Nature of Action: A noncharter code city governed by a commission form of government sought a declaration that one of its commissioners had violated a statutory prohibition against having a beneficial interest in a government contract, and that the commissioner must forfeit the office. A special report issued by the State Auditor established that the dollar value of the contracts in issue exceeded the amount permitted by statute.
Superior Court: After allowing the State Auditor to intervene in the action, the Superior Court for Pacific County, No. 96-2-00324-9, Gordon Godfrey, J., on June 18, 1997, entered a summary judgment in favor of the city and the State Auditor.
Court of Appeals: Holding that the commissioner clearly violated the statutory prohibition, the court affirms the judgment.
David L. Edwards of Edwards & Hagen, for appellant.
Michael S. Turner, for respondent.
Christine O. Gregoire, Attorney General, and Mary Jo Angelo Diaz, Assistant, for intervenor.
HUNT, J. - Michael Runyon appeals a summary judgment finding that he violated RCW 42.23.030 because his
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interest in a city contract conflicted with his duty as Public Works Commissioner. Runyon owns a rock quarry two and one-half miles outside Raymond, Washington. The citizens of Raymond elected him Public Works Commissioner. Runyon's quarry sold rock to contractors holding city contracts authorized both before and after he took office. Runyon tried to insulate himself from violating the statute by delegating authority to approve change orders to a subordinate and by giving rock to the city when yearly direct sales approached the $9000 statutory limit. Holding that after Runyon took office, his rock sales to city contractors in excess of $9000 yearly violated the statute, we affirm.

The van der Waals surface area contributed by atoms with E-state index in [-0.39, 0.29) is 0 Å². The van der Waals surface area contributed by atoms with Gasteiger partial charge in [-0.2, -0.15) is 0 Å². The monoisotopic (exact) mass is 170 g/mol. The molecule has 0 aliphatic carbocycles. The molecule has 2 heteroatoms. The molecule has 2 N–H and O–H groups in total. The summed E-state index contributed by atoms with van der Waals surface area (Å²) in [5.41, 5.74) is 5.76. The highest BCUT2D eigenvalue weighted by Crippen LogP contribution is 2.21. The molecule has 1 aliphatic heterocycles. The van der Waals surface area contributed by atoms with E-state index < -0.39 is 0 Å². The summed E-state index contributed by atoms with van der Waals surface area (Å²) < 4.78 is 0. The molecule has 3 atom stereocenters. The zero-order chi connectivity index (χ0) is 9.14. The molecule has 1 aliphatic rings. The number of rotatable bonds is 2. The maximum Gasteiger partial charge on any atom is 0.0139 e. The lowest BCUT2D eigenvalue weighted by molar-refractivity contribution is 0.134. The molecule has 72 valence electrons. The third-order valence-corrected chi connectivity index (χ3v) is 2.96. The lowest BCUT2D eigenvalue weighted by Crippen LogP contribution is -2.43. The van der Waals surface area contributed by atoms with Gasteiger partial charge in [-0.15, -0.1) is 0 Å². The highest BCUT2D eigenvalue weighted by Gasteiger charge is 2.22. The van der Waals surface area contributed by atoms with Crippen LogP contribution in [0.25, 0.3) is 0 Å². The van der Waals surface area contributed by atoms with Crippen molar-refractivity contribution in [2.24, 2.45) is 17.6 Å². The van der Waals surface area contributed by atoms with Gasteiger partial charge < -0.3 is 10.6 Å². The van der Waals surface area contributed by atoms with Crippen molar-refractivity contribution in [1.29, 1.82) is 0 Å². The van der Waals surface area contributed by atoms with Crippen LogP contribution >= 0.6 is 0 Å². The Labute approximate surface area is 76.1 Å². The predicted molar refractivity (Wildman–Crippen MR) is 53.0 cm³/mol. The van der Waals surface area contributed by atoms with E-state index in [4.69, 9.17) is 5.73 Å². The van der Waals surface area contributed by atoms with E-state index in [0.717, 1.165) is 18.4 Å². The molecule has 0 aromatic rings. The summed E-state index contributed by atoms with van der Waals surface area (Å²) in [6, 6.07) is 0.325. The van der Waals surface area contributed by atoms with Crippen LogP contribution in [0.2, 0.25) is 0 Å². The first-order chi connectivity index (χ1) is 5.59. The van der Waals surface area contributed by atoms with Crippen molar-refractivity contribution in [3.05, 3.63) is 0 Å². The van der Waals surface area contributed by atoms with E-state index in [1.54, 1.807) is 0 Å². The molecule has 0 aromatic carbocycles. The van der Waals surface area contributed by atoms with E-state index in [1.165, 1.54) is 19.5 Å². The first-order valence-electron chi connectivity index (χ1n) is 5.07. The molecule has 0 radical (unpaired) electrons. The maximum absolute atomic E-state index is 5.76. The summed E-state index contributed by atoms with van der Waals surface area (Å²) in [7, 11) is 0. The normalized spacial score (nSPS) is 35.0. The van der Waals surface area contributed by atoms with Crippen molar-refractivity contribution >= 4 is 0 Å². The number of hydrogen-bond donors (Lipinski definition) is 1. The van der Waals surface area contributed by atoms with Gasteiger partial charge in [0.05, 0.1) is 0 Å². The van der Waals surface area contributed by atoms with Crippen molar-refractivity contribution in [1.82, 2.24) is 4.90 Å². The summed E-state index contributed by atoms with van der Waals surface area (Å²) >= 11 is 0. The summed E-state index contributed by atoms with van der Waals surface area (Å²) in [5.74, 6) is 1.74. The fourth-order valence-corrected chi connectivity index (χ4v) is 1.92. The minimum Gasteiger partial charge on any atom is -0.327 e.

The parties stipulated to the following facts on summary judgment. In November 1995, the citizens of Raymond elected Michael Runyon Commissioner of Public Works; he took office on January 2, 1996. Runyon owns a local rock quarry, one of two in the area that supply gravel to local contractors. At that time, Raymond (City) was a noncharter code city, governed by a commission form of government under RCW 35.17. Executive and administrative powers were distributed among three commissioners. One Commissioner served as mayor; a second, as financial officer; and the third, as superintendent of public works. Runyon held the latter public works commissioner position.
The duties of Commissioner of Public Works were set forth in Raymond Ordinance 415, enacted in 1918. The ordinance provided that the Commissioner of Public Works has general control of streets, alleys, city buildings, parks, and all public improvement constructed by the City, subject to action of the commission as a whole. Runyon delegated the day-to-day responsibilities of the public works department work to City Engineer Rebecca Chaffee, but Runyon retained policy-making authority. Chaffee reported to the Commissioner of Public Works and therefore was directly supervised by Runyon.
One month after taking office, in February 1996, Runyon
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became concerned about a potential conflict of interest because his quarry supplied rock and gravel to contractors doing business with the City. Runyon sent Chaffee a memo authorizing her to approve and sign all future change orders, which she did without review by Runyon. Runyon sought legal advice from the City attorney. By letter, dated March 18, 1996, the City attorney recommended the following precautions against possible conflicts: (1) The City should ascertain whether any pre-arrangements existed between contractors and Runyon's business; (2) Runyon should not participate in discussions regarding any such contracts; (3) Runyon should not vote on any contracts or matters in which he operated in a fiduciary capacity; and (4) Runyon should not supervise any contracts in which he might have a pecuniary interest.